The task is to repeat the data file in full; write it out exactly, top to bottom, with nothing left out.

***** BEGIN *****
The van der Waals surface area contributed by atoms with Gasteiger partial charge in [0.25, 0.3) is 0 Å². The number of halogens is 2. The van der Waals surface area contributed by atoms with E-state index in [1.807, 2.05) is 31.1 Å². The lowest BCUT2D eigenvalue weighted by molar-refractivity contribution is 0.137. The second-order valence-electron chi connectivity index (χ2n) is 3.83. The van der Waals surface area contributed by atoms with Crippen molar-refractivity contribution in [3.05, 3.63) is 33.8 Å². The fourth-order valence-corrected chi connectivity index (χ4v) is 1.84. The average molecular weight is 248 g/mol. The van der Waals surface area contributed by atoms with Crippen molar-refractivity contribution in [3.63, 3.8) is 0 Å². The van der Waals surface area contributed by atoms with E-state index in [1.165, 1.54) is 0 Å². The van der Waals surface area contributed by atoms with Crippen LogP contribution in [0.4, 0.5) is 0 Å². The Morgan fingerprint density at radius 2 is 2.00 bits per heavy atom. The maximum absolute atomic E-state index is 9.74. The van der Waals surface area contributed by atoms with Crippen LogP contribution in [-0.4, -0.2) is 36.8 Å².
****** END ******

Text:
The van der Waals surface area contributed by atoms with Gasteiger partial charge in [0.25, 0.3) is 0 Å². The number of halogens is 2. The van der Waals surface area contributed by atoms with E-state index in [1.807, 2.05) is 31.1 Å². The lowest BCUT2D eigenvalue weighted by molar-refractivity contribution is 0.137. The second-order valence-electron chi connectivity index (χ2n) is 3.83. The van der Waals surface area contributed by atoms with Crippen molar-refractivity contribution in [3.05, 3.63) is 33.8 Å². The fourth-order valence-corrected chi connectivity index (χ4v) is 1.84. The average molecular weight is 248 g/mol. The van der Waals surface area contributed by atoms with Crippen molar-refractivity contribution in [3.63, 3.8) is 0 Å². The van der Waals surface area contributed by atoms with E-state index in [1.165, 1.54) is 0 Å². The van der Waals surface area contributed by atoms with Crippen LogP contribution in [0.4, 0.5) is 0 Å². The Morgan fingerprint density at radius 2 is 2.00 bits per heavy atom. The maximum absolute atomic E-state index is 9.74. The van der Waals surface area contributed by atoms with Crippen LogP contribution in [-0.4, -0.2) is 36.8 Å².